After researching and developing for fourteen years, they are about to begin production soon in India. MDI has collaborated with Tata Motors, India's number one car manufacturer. This car called the MiniCAT will be a huge success once launched, especially with these two engineering giants teamed together. There is no doubt that the Air Car will be a phenomenon that will change everything about the way we travel, and will leave the entire world wondering where they can get one. The MiniCAT will be sold approximately for the very low price of thirty eight hundred dollars (two thousand four hundred seventy EUR)

The air car is due to be on the showroom floors of Europe, Australia, and India near the end of 2008. As for the United States and other countries, the verdict is still out on when they will arrive, however a product such as this is well worth the wait. Chances are though, that this vehicle will be entering this market very soon. The automakers know that there is change needed, and are more than happy to make those changes.

Friday, June 13, 2008

Hydrogen Fuel Stations: Wave of the Future

You may have heard about hydrogen fuel recently. Hydrogen is the same chemical used as fuel by the sun, and when you burn it, you get lots of energy and very little pollution; burned efficiently, the only by-product is water. Even better, hydrogen is the most abundant element in the universe, and can be processed from the same water that it creates in an endless cycle We have the technology right now to build hydrogen-powered cars. So why don't you see them all over the road?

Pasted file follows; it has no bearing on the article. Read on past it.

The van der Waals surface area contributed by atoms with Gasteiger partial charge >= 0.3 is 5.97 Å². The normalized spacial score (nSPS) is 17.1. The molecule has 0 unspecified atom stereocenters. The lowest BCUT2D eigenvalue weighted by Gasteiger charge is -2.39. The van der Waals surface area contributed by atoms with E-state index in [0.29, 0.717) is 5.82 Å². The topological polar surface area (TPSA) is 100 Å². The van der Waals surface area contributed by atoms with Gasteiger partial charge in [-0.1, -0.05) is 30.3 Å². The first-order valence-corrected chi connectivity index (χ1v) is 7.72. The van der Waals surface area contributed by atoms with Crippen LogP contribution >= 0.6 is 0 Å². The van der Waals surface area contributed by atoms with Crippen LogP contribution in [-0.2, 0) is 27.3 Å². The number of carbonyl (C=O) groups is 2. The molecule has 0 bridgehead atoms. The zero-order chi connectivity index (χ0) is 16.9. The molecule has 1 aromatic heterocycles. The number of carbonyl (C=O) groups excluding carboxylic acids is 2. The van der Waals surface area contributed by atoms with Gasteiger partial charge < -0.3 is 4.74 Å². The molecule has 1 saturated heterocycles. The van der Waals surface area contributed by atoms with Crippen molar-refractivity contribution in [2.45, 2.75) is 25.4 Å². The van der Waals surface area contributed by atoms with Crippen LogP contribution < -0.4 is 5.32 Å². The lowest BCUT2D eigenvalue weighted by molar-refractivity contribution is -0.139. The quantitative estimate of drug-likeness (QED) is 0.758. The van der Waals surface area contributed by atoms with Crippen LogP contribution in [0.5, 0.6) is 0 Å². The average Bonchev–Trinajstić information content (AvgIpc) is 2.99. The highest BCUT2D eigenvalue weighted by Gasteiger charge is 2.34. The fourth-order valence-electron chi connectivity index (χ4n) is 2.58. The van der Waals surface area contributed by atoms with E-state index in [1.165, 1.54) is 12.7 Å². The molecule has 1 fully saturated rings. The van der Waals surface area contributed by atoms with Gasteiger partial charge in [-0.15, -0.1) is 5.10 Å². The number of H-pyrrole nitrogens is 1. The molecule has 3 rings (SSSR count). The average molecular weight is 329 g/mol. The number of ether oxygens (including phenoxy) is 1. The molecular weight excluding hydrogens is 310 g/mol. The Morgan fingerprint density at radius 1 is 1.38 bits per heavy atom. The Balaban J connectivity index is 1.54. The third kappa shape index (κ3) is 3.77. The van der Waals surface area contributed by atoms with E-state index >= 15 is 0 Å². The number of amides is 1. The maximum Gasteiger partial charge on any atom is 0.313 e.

Because we do not yet have the infrastructure. In order to make hydrogen fuel a viable alternative to fossil fuels, we need to have a strong hydrogen fuel station infrastructure - a network of fueling stations throughout the country. After all, how would you fuel your gas-based car if you didn't have a gas station to stop at?

How Hydrogen Fuel Stations Work

There are two different types of hydrogen fuel stations right now: public stations, located only in a very few areas and concentrated in Southern California, and home stations, built into garages and set up with complex systems to provide appropriate water and energy supplies.

Both types of hydrogen fuel stations create hydrogen on the spot using some form of electricity, from standard power hookups to solar power cells. The cheapest hydrogen fueling stations are based around solar power cells. Water is purified, usually through reverse osmosis, and put through electrolysis with power provided by the solar power cells. The process of electrolysis divides water into its component atoms hydrogen and oxygen, and the hydrogen is stored in a separate tank. Oxygen may be stored, or it may be released as a non-polluting by-product.